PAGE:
We met Jennie Maneri at the Herman Miller NYC store on a recent morning before its opening hours. She greeted us with a cup of Early Grey tea in-hand and, despite clearly setting foot in to a store, we kind of felt like we were in her home. And that's the point of this space. Herman Miller opened their consumer retail experience last year to welcome fans, shoppers and designers alike to see their iconic furniture and curated accessories in a more livable than transactional space.
Apple's new 10.5 inch iPad Pro begins shipping this week, but I had a chance to spend some quality time with it over the weekend and was really impressed. Despite being a longtime iPad fan, my usage of the tablet had wained over the last year as my iPhone 7+ closed much of the gap between laptop and phone that the iPad used to fill. And my iPad Pro 12.9-inch got psychologically heavier as I found myself using it less often.
Two factors come into play when considering a drone purchase: size and capability. With the brand new Spark, tech firm DJI has struck an ideal balance—a palm-sized quadcopter that carries some of the best features available. As expected, there's a stabilized camera that snags 1080 video and 12mp images in various shooting modes.
Muck Rack makes it simple to find people, tweets, or articles that mention any name, keyword, company, hashtag etc. We've compiled this guide to help you make the most of your search.
Selecting a term
Start searching tweets, articles from media outlets, articles mentioned in tweets, journalists'
names, titles and bios with some suggested searches:
Companies or Topics (e.g. iPhone, Microsoft)
Phrases (e.g. "cloud computing") — use quotes to keep the terms together
Twitter handles (e.g. @username) — returns those who have mentioned or replied to
Names (e.g. "David Pogue")
Hashtags (e.g. #sxsw, #london2012)
Bio details (e.g. vegan, Olympics, father)
Muck Rack's Advanced Search allows for many boolean operators.
Find results that mention multiple specified terms, use AND or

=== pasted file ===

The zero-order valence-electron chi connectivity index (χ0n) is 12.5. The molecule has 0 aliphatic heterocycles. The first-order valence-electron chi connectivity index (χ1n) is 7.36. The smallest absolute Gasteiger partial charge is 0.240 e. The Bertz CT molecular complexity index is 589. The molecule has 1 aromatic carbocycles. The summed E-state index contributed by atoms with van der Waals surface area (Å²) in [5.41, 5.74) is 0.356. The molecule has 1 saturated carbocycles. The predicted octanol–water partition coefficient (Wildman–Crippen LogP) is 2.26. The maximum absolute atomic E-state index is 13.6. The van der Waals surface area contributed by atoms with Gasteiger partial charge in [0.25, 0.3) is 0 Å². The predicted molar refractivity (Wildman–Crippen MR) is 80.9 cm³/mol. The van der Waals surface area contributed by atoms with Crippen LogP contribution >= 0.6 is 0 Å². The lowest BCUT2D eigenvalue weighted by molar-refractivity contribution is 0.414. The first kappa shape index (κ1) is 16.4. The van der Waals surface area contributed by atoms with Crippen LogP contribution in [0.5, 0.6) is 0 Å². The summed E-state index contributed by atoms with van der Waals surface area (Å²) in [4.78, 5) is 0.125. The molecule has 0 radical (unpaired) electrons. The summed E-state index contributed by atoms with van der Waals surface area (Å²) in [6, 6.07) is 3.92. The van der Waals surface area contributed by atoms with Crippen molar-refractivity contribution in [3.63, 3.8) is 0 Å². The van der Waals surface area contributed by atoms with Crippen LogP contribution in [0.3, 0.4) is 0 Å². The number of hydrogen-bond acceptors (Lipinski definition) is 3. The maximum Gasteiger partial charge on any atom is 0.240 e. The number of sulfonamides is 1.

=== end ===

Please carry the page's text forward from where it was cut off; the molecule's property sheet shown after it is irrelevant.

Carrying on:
+. For example, ensure each result contains both Elon Musk and Mark Zuckerberg by
searching Obama AND Romney or Obama + Romney.
Use the operators OR or , to broaden your search when you'd like either of
multiple terms to appear in results. (This is the default behavior of our search when no operators
are used.) For example, search for democrat OR republican to find results that refer to
Democrats and/or Republicans.
Use NOT or - to subtract results from your search. For
example, searching Disney will yield results about the Walt Disney Company as well as Walt Disney
World Resort. To exclude mentions of Disney World, search for Disney -World or Disney
When using one of these operators with a phrase, enclose it in quotation marks. For example, you can
find results about smartphones excluding Apple's iPhone 4S by searching smartphone -"iPhone
Exact case matching or punctuation
If you're searching for a brand name or keyword that relies on specific punctuation marks or capitalization, you can
find results that match your exact query by adding matchcase: before the keyword you're searching for, like matchcase:E*TRADE .
Use parentheses to separate multiple
boolean phrases. For example, to find journalists talking about having fun in Disney World or
Disneyland, search for ("disney world" OR disneyland) AND fun.
An asterisk can be used to search for any variation of a root word truncated by the asterisk. For example, searching for admin* will return results for administrator, administration, administer, administered, etc.
A near operator is an AND operator where you can control the distance between the words. You can vary the distance the near operation uses by adding a forward slash and number (between 0-99) such as strawberries NEAR/10 "whipped cream", which means the strawberries must exist within 10 words of "whipped cream".